Did you know that Roger Williams lived in Plymouth Colony for about two years in the early 1630’s?
Many of us may be familiar with the fact that Roger Williams was in Massachusets and after being banished founded the colony of Rhode Island.
However, it is not common knowledge that Roger Williams lived in Plymouth Colony with the Brownists or Pilgrims as they are know today. See my post: Were the Pilgrims Puritans?
The map above is a modern day map from Google which includes current highways, but it will give us an idea of where Boston, Salem and Plymouth are in relation to each other. Salem is about 15 miles from Boston and Plymouth is about 35 miles.
Roger Williams and his wife Mary arrived in Boston on February 5, 1631 on the ship Lyon. They had left Bristol, England in December 1630. Also on the ship was another set of immigrant ancestors. John and Judith Perkins along with their six children were also passengers on the Lyon. I descend from their son John Jr. who was 22 at the time. Both Roger Williams and John Perkins Jr. are my 10th great grandfathers.
When Roger Williams arrived in Boston he turned down a position as minister with the Boston church and instead went to Salem. However, at the end of the summer of 1631 he moved to the Plymouth Colony.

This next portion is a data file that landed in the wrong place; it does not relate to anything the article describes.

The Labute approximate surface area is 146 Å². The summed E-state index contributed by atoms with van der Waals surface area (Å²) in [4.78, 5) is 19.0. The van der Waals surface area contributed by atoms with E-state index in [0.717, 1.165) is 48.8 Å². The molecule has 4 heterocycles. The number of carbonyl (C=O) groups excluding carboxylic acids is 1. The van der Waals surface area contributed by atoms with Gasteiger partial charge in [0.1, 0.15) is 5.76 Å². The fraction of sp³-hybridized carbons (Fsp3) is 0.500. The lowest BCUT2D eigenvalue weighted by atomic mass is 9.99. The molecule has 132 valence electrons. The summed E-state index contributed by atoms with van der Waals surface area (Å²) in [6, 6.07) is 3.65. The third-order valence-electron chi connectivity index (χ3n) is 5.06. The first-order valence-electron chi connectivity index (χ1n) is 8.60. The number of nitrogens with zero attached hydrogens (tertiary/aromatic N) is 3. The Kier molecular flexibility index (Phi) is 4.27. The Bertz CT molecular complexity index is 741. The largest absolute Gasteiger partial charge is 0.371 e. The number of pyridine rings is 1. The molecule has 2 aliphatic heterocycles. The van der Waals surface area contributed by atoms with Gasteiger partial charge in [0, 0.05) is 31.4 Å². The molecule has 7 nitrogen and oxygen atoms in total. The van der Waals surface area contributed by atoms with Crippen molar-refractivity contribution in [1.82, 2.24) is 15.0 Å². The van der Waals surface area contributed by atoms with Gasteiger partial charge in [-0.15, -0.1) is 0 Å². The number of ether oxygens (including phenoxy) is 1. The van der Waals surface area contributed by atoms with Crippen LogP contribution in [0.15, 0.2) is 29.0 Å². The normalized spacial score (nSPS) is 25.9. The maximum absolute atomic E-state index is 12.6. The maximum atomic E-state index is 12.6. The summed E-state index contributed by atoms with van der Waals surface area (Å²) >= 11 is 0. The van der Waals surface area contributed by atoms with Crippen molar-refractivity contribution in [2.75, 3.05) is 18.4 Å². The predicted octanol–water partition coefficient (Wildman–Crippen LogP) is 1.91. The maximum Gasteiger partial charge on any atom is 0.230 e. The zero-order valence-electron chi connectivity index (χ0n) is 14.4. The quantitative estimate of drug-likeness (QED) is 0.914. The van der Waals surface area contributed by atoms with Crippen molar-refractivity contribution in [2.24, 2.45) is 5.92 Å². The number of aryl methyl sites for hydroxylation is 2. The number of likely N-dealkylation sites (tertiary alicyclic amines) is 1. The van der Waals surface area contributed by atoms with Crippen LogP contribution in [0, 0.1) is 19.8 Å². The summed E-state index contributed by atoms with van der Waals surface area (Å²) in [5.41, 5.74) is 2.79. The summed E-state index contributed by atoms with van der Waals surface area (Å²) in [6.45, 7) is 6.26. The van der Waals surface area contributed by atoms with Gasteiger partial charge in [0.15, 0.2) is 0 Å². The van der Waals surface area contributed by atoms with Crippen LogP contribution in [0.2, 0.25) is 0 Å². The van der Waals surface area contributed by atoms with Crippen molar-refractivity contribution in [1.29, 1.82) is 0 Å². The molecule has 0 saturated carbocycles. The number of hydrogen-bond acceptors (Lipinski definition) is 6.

It was only two years later that Roger Williams was convicted of sedition and heresy and ordered to leave Massachusetts. He left in January 1636 and fled to what is today Rhode Island where he started a new settlement at Providence.
Of course there are more facts and details, but I only wanted to give a broad outline.
Roger Williams became a Puritan while studying at Pembroke College at Cambridge. After graduating his only chance for a position in the church was as a private chaplain. Roger Williams became a chaplain for Sir Walter Masham.
While in the service of the Masham family Roger met Mary Barnard and they were married in December 1629. It was only a year later that they were on their way to America as they fled for safety from Bishop Laud and the High Commision.
Now for the connection to Plymouth Colony. Mary Barnard was the daughter of Richard Barnard of Worksop who had worked with William Brewster, Richard Clyfton, William Bradford, John Robinson and other separatists who later moved to Leiden in Holland. See my post Scrooby for more information.
Mary was born in 1609 which was after the separatists moved to Holland. However, I can imagine her father telling her stories about them after the news was received that they had sailed to Plymouth in 1620.
When Roger and Mary made the decision to sail to Massachusetts I am sure that her father would have reminded her that he had friends in the Plymouth Colony.
In any case, we do find that Roger and Mary Williams did go to the Plymouth Colony when they first ran into troubles in Salem. When in Plymouth they were closely aligned with the Brewsters and Bradfords.
It reminds me that even today when we run into troubles away from home we often seek out family friends or connections.
I wish all my readers a Happy Thanksgiving tomorrow.